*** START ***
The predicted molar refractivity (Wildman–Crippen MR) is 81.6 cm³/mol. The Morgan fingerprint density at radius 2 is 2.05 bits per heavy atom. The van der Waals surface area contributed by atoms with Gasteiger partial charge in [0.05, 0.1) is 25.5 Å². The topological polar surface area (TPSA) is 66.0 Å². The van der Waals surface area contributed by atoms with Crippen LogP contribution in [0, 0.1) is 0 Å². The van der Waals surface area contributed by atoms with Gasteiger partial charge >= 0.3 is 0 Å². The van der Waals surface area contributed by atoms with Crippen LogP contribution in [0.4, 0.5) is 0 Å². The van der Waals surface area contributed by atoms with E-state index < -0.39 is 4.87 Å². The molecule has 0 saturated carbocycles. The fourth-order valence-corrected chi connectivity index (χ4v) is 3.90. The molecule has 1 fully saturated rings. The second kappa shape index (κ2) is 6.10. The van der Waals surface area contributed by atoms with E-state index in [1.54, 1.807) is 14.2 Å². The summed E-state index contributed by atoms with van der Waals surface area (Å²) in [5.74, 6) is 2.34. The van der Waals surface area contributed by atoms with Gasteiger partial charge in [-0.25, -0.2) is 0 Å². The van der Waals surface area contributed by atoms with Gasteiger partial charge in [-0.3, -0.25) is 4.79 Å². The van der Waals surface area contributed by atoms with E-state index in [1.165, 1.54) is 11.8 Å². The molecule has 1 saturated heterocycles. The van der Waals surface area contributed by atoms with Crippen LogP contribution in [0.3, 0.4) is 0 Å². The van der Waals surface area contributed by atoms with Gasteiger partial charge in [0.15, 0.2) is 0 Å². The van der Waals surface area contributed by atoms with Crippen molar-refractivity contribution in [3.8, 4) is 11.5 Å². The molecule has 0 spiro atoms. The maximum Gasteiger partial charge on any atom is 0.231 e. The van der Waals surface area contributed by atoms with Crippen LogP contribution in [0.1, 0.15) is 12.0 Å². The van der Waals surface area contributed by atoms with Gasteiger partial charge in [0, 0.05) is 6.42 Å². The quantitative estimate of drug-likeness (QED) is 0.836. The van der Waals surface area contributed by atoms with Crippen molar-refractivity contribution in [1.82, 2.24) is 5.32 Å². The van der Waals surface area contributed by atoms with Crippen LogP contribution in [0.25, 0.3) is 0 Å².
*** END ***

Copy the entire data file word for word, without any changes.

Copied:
The predicted molar refractivity (Wildman–Crippen MR) is 81.6 cm³/mol. The Morgan fingerprint density at radius 2 is 2.05 bits per heavy atom. The van der Waals surface area contributed by atoms with Gasteiger partial charge in [0.05, 0.1) is 25.5 Å². The topological polar surface area (TPSA) is 66.0 Å². The van der Waals surface area contributed by atoms with Crippen LogP contribution in [0, 0.1) is 0 Å². The van der Waals surface area contributed by atoms with Gasteiger partial charge >= 0.3 is 0 Å². The van der Waals surface area contributed by atoms with Crippen LogP contribution in [0.4, 0.5) is 0 Å². The van der Waals surface area contributed by atoms with E-state index < -0.39 is 4.87 Å². The molecule has 0 saturated carbocycles. The fourth-order valence-corrected chi connectivity index (χ4v) is 3.90. The molecule has 1 fully saturated rings. The second kappa shape index (κ2) is 6.10. The van der Waals surface area contributed by atoms with E-state index in [1.54, 1.807) is 14.2 Å². The summed E-state index contributed by atoms with van der Waals surface area (Å²) in [5.74, 6) is 2.34. The van der Waals surface area contributed by atoms with Gasteiger partial charge in [-0.25, -0.2) is 0 Å². The van der Waals surface area contributed by atoms with Gasteiger partial charge in [-0.3, -0.25) is 4.79 Å². The van der Waals surface area contributed by atoms with E-state index in [1.165, 1.54) is 11.8 Å². The molecule has 1 saturated heterocycles. The van der Waals surface area contributed by atoms with Crippen LogP contribution in [0.3, 0.4) is 0 Å². The van der Waals surface area contributed by atoms with Gasteiger partial charge in [0.15, 0.2) is 0 Å². The van der Waals surface area contributed by atoms with Crippen molar-refractivity contribution in [3.8, 4) is 11.5 Å². The molecule has 0 spiro atoms. The maximum Gasteiger partial charge on any atom is 0.231 e. The van der Waals surface area contributed by atoms with Crippen LogP contribution in [0.1, 0.15) is 12.0 Å². The van der Waals surface area contributed by atoms with Gasteiger partial charge in [0, 0.05) is 6.42 Å². The quantitative estimate of drug-likeness (QED) is 0.836. The van der Waals surface area contributed by atoms with Crippen molar-refractivity contribution in [1.82, 2.24) is 5.32 Å². The van der Waals surface area contributed by atoms with Crippen LogP contribution in [0.25, 0.3) is 0 Å².